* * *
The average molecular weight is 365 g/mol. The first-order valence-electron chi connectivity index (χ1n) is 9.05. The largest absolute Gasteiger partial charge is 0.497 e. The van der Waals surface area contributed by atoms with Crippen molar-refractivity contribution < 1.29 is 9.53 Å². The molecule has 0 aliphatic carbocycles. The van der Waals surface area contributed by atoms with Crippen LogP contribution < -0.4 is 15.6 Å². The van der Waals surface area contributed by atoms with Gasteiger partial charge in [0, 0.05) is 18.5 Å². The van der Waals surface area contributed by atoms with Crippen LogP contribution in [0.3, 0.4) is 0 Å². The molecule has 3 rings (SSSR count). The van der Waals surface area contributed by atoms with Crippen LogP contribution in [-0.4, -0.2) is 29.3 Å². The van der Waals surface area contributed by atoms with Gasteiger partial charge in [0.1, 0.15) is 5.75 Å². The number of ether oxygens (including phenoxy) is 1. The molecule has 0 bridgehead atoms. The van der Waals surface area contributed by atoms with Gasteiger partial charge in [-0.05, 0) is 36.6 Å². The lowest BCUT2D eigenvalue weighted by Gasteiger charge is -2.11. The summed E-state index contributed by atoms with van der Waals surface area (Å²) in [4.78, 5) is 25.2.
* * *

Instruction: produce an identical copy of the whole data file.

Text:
The average molecular weight is 365 g/mol. The first-order valence-electron chi connectivity index (χ1n) is 9.05. The largest absolute Gasteiger partial charge is 0.497 e. The van der Waals surface area contributed by atoms with Crippen molar-refractivity contribution < 1.29 is 9.53 Å². The molecule has 0 aliphatic carbocycles. The van der Waals surface area contributed by atoms with Crippen LogP contribution < -0.4 is 15.6 Å². The van der Waals surface area contributed by atoms with Gasteiger partial charge in [0, 0.05) is 18.5 Å². The van der Waals surface area contributed by atoms with Crippen LogP contribution in [0.3, 0.4) is 0 Å². The molecule has 3 rings (SSSR count). The van der Waals surface area contributed by atoms with Crippen LogP contribution in [-0.4, -0.2) is 29.3 Å². The van der Waals surface area contributed by atoms with Gasteiger partial charge in [0.1, 0.15) is 5.75 Å². The number of ether oxygens (including phenoxy) is 1. The molecule has 0 bridgehead atoms. The van der Waals surface area contributed by atoms with Gasteiger partial charge in [-0.05, 0) is 36.6 Å². The lowest BCUT2D eigenvalue weighted by Gasteiger charge is -2.11. The summed E-state index contributed by atoms with van der Waals surface area (Å²) in [4.78, 5) is 25.2.